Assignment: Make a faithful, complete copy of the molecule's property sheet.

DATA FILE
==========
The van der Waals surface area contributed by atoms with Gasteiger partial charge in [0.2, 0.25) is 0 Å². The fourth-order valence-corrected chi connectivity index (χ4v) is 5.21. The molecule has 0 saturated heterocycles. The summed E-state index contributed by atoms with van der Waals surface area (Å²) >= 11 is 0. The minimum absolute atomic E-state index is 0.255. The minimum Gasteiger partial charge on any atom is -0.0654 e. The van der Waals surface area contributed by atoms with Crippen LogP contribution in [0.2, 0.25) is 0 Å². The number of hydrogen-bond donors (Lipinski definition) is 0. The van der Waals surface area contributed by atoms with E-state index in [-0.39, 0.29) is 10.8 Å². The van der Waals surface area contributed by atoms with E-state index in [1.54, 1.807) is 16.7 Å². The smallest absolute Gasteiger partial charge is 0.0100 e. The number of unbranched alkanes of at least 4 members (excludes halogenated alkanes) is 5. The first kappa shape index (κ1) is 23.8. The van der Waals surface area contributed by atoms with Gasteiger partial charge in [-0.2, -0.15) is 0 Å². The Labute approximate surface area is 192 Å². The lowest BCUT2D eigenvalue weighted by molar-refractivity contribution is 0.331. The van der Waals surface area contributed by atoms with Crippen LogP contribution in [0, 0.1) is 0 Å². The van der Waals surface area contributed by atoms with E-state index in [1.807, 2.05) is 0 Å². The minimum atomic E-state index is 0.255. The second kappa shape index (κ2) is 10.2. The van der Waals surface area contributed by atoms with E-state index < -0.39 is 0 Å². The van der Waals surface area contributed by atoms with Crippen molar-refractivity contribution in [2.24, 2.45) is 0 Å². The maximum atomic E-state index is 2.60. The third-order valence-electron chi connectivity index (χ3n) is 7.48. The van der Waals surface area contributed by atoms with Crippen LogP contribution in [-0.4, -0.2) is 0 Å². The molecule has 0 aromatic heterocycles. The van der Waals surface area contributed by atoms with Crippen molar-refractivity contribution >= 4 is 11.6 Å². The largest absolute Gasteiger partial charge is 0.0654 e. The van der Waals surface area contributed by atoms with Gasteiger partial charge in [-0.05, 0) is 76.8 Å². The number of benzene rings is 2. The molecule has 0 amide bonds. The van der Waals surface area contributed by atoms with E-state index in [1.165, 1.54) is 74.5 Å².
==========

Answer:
The van der Waals surface area contributed by atoms with Gasteiger partial charge in [0.2, 0.25) is 0 Å². The fourth-order valence-corrected chi connectivity index (χ4v) is 5.21. The molecule has 0 saturated heterocycles. The summed E-state index contributed by atoms with van der Waals surface area (Å²) >= 11 is 0. The minimum absolute atomic E-state index is 0.255. The minimum Gasteiger partial charge on any atom is -0.0654 e. The van der Waals surface area contributed by atoms with Crippen LogP contribution in [0.2, 0.25) is 0 Å². The number of hydrogen-bond donors (Lipinski definition) is 0. The van der Waals surface area contributed by atoms with E-state index in [-0.39, 0.29) is 10.8 Å². The van der Waals surface area contributed by atoms with E-state index in [1.54, 1.807) is 16.7 Å². The smallest absolute Gasteiger partial charge is 0.0100 e. The number of unbranched alkanes of at least 4 members (excludes halogenated alkanes) is 5. The first kappa shape index (κ1) is 23.8. The van der Waals surface area contributed by atoms with Gasteiger partial charge in [-0.2, -0.15) is 0 Å². The Labute approximate surface area is 192 Å². The lowest BCUT2D eigenvalue weighted by molar-refractivity contribution is 0.331. The van der Waals surface area contributed by atoms with Crippen LogP contribution in [0, 0.1) is 0 Å². The van der Waals surface area contributed by atoms with E-state index in [1.807, 2.05) is 0 Å². The minimum atomic E-state index is 0.255. The second kappa shape index (κ2) is 10.2. The van der Waals surface area contributed by atoms with E-state index < -0.39 is 0 Å². The van der Waals surface area contributed by atoms with Crippen molar-refractivity contribution in [2.24, 2.45) is 0 Å². The maximum atomic E-state index is 2.60. The third-order valence-electron chi connectivity index (χ3n) is 7.48. The van der Waals surface area contributed by atoms with Crippen LogP contribution in [-0.4, -0.2) is 0 Å². The molecule has 0 aromatic heterocycles. The van der Waals surface area contributed by atoms with Crippen molar-refractivity contribution >= 4 is 11.6 Å². The largest absolute Gasteiger partial charge is 0.0654 e. The van der Waals surface area contributed by atoms with Gasteiger partial charge in [-0.05, 0) is 76.8 Å². The number of benzene rings is 2. The molecule has 0 amide bonds. The van der Waals surface area contributed by atoms with E-state index in [1.165, 1.54) is 74.5 Å².